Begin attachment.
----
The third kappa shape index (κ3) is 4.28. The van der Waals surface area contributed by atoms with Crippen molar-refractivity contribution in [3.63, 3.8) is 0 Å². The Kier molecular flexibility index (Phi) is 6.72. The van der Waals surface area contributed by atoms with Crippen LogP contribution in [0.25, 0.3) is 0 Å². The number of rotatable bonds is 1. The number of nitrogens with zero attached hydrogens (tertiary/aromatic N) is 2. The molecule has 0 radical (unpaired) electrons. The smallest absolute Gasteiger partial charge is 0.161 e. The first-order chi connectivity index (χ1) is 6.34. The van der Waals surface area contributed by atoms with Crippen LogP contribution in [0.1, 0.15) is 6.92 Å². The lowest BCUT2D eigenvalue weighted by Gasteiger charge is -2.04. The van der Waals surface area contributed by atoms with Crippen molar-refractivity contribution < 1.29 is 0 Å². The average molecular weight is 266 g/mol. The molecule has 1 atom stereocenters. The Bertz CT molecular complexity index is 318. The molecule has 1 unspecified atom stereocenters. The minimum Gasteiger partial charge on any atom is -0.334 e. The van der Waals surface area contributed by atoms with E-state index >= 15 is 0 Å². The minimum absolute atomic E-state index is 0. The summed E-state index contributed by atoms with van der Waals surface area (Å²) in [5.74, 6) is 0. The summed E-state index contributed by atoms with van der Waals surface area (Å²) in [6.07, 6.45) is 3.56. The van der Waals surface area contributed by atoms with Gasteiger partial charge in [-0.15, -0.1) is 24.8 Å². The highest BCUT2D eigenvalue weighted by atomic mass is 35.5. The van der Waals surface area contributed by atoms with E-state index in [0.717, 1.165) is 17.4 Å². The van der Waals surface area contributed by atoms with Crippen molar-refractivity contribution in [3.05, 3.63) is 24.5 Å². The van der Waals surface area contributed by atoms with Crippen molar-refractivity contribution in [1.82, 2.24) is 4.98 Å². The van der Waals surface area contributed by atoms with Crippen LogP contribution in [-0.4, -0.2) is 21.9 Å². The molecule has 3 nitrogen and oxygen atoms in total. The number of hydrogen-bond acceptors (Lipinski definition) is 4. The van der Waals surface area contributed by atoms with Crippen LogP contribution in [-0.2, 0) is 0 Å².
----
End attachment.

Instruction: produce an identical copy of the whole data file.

The third kappa shape index (κ3) is 4.28. The van der Waals surface area contributed by atoms with Crippen molar-refractivity contribution in [3.63, 3.8) is 0 Å². The Kier molecular flexibility index (Phi) is 6.72. The van der Waals surface area contributed by atoms with Crippen LogP contribution in [0.25, 0.3) is 0 Å². The number of rotatable bonds is 1. The number of nitrogens with zero attached hydrogens (tertiary/aromatic N) is 2. The molecule has 0 radical (unpaired) electrons. The smallest absolute Gasteiger partial charge is 0.161 e. The first-order chi connectivity index (χ1) is 6.34. The van der Waals surface area contributed by atoms with Crippen LogP contribution in [0.1, 0.15) is 6.92 Å². The lowest BCUT2D eigenvalue weighted by Gasteiger charge is -2.04. The van der Waals surface area contributed by atoms with Crippen molar-refractivity contribution < 1.29 is 0 Å². The average molecular weight is 266 g/mol. The molecule has 1 atom stereocenters. The Bertz CT molecular complexity index is 318. The molecule has 1 unspecified atom stereocenters. The minimum Gasteiger partial charge on any atom is -0.334 e. The van der Waals surface area contributed by atoms with E-state index >= 15 is 0 Å². The minimum absolute atomic E-state index is 0. The summed E-state index contributed by atoms with van der Waals surface area (Å²) in [5.74, 6) is 0. The summed E-state index contributed by atoms with van der Waals surface area (Å²) in [6.07, 6.45) is 3.56. The van der Waals surface area contributed by atoms with Gasteiger partial charge in [-0.15, -0.1) is 24.8 Å². The highest BCUT2D eigenvalue weighted by atomic mass is 35.5. The van der Waals surface area contributed by atoms with E-state index in [0.717, 1.165) is 17.4 Å². The van der Waals surface area contributed by atoms with Crippen molar-refractivity contribution in [3.05, 3.63) is 24.5 Å². The van der Waals surface area contributed by atoms with Crippen molar-refractivity contribution in [1.82, 2.24) is 4.98 Å². The van der Waals surface area contributed by atoms with Crippen LogP contribution in [-0.4, -0.2) is 21.9 Å². The molecule has 3 nitrogen and oxygen atoms in total. The number of hydrogen-bond acceptors (Lipinski definition) is 4. The van der Waals surface area contributed by atoms with Crippen LogP contribution in [-0.2, 0) is 0 Å².